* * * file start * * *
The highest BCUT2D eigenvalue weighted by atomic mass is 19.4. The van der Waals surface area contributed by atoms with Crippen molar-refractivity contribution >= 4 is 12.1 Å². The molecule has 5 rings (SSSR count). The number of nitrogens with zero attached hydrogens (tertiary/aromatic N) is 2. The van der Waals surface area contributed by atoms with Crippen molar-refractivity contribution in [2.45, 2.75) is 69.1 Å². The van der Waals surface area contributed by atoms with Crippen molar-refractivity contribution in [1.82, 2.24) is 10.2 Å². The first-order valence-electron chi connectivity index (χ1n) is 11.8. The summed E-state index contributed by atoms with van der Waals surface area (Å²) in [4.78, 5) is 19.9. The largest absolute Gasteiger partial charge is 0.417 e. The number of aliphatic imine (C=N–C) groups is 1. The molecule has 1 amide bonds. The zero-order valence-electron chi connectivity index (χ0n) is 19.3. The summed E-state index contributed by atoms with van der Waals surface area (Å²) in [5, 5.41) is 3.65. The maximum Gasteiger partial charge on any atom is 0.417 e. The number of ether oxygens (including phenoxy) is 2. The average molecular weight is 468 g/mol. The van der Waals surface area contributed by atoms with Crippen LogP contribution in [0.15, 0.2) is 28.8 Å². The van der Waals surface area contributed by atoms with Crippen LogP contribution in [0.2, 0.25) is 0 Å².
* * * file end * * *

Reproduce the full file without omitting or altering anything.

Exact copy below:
The highest BCUT2D eigenvalue weighted by atomic mass is 19.4. The van der Waals surface area contributed by atoms with Crippen molar-refractivity contribution >= 4 is 12.1 Å². The molecule has 5 rings (SSSR count). The number of nitrogens with zero attached hydrogens (tertiary/aromatic N) is 2. The van der Waals surface area contributed by atoms with Crippen molar-refractivity contribution in [2.45, 2.75) is 69.1 Å². The van der Waals surface area contributed by atoms with Crippen molar-refractivity contribution in [1.82, 2.24) is 10.2 Å². The first-order valence-electron chi connectivity index (χ1n) is 11.8. The summed E-state index contributed by atoms with van der Waals surface area (Å²) in [4.78, 5) is 19.9. The largest absolute Gasteiger partial charge is 0.417 e. The number of aliphatic imine (C=N–C) groups is 1. The molecule has 1 amide bonds. The zero-order valence-electron chi connectivity index (χ0n) is 19.3. The summed E-state index contributed by atoms with van der Waals surface area (Å²) in [5, 5.41) is 3.65. The maximum Gasteiger partial charge on any atom is 0.417 e. The number of ether oxygens (including phenoxy) is 2. The average molecular weight is 468 g/mol. The van der Waals surface area contributed by atoms with Crippen LogP contribution in [0.15, 0.2) is 28.8 Å². The van der Waals surface area contributed by atoms with Crippen LogP contribution in [0.2, 0.25) is 0 Å².